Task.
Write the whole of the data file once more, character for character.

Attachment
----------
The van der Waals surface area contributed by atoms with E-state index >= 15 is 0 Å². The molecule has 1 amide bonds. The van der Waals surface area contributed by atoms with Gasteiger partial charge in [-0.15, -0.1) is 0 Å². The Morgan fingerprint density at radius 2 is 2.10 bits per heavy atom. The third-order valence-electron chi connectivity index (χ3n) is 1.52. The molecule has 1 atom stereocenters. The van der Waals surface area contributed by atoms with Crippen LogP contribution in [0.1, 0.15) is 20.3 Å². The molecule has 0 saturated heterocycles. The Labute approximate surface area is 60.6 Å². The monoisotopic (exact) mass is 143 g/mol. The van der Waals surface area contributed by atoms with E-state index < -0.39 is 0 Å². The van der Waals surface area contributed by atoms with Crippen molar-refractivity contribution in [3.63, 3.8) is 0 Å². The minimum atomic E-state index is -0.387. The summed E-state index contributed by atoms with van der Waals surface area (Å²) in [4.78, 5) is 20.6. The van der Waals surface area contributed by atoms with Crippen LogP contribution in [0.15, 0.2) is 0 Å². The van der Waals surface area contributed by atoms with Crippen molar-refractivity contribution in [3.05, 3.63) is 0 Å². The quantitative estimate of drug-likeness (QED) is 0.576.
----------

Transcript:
The van der Waals surface area contributed by atoms with E-state index >= 15 is 0 Å². The molecule has 1 amide bonds. The van der Waals surface area contributed by atoms with Gasteiger partial charge in [-0.15, -0.1) is 0 Å². The Morgan fingerprint density at radius 2 is 2.10 bits per heavy atom. The third-order valence-electron chi connectivity index (χ3n) is 1.52. The molecule has 1 atom stereocenters. The van der Waals surface area contributed by atoms with Crippen LogP contribution in [0.1, 0.15) is 20.3 Å². The molecule has 0 saturated heterocycles. The Labute approximate surface area is 60.6 Å². The monoisotopic (exact) mass is 143 g/mol. The van der Waals surface area contributed by atoms with E-state index < -0.39 is 0 Å². The van der Waals surface area contributed by atoms with Crippen molar-refractivity contribution in [3.63, 3.8) is 0 Å². The minimum atomic E-state index is -0.387. The summed E-state index contributed by atoms with van der Waals surface area (Å²) in [4.78, 5) is 20.6. The van der Waals surface area contributed by atoms with Crippen LogP contribution in [0.15, 0.2) is 0 Å². The van der Waals surface area contributed by atoms with Crippen molar-refractivity contribution in [3.05, 3.63) is 0 Å². The quantitative estimate of drug-likeness (QED) is 0.576.